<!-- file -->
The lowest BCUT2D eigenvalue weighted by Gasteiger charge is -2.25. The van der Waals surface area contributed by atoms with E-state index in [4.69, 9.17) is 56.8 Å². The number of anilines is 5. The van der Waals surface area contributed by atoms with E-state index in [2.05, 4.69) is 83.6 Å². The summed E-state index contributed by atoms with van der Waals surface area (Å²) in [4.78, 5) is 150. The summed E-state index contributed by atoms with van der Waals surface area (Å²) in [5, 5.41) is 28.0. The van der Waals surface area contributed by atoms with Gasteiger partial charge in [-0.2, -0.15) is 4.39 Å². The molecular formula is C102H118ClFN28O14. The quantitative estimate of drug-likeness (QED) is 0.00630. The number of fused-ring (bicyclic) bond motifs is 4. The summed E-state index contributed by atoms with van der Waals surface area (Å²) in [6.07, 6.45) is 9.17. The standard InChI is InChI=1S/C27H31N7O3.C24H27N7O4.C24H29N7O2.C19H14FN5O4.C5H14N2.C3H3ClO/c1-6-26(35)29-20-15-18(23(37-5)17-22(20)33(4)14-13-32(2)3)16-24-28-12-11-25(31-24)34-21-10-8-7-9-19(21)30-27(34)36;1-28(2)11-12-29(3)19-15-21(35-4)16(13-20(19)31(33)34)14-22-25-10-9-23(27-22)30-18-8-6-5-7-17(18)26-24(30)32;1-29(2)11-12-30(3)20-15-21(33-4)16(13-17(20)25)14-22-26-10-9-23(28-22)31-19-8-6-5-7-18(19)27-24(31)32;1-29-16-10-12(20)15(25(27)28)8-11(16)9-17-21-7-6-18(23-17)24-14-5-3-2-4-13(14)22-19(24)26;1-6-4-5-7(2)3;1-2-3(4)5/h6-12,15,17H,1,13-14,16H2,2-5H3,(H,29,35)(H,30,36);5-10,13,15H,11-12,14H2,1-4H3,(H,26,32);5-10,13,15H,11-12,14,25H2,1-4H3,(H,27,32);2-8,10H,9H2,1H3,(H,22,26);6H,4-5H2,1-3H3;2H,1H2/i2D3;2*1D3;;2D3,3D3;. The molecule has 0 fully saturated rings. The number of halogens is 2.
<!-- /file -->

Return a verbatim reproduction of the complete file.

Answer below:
The lowest BCUT2D eigenvalue weighted by Gasteiger charge is -2.25. The van der Waals surface area contributed by atoms with E-state index in [4.69, 9.17) is 56.8 Å². The number of anilines is 5. The van der Waals surface area contributed by atoms with E-state index in [2.05, 4.69) is 83.6 Å². The summed E-state index contributed by atoms with van der Waals surface area (Å²) in [4.78, 5) is 150. The summed E-state index contributed by atoms with van der Waals surface area (Å²) in [5, 5.41) is 28.0. The van der Waals surface area contributed by atoms with Gasteiger partial charge in [-0.2, -0.15) is 4.39 Å². The molecular formula is C102H118ClFN28O14. The quantitative estimate of drug-likeness (QED) is 0.00630. The number of fused-ring (bicyclic) bond motifs is 4. The summed E-state index contributed by atoms with van der Waals surface area (Å²) in [6.07, 6.45) is 9.17. The standard InChI is InChI=1S/C27H31N7O3.C24H27N7O4.C24H29N7O2.C19H14FN5O4.C5H14N2.C3H3ClO/c1-6-26(35)29-20-15-18(23(37-5)17-22(20)33(4)14-13-32(2)3)16-24-28-12-11-25(31-24)34-21-10-8-7-9-19(21)30-27(34)36;1-28(2)11-12-29(3)19-15-21(35-4)16(13-20(19)31(33)34)14-22-25-10-9-23(27-22)30-18-8-6-5-7-17(18)26-24(30)32;1-29(2)11-12-30(3)20-15-21(33-4)16(13-17(20)25)14-22-26-10-9-23(28-22)31-19-8-6-5-7-18(19)27-24(31)32;1-29-16-10-12(20)15(25(27)28)8-11(16)9-17-21-7-6-18(23-17)24-14-5-3-2-4-13(14)22-19(24)26;1-6-4-5-7(2)3;1-2-3(4)5/h6-12,15,17H,1,13-14,16H2,2-5H3,(H,29,35)(H,30,36);5-10,13,15H,11-12,14H2,1-4H3,(H,26,32);5-10,13,15H,11-12,14,25H2,1-4H3,(H,27,32);2-8,10H,9H2,1H3,(H,22,26);6H,4-5H2,1-3H3;2H,1H2/i2D3;2*1D3;;2D3,3D3;. The molecule has 0 fully saturated rings. The number of halogens is 2.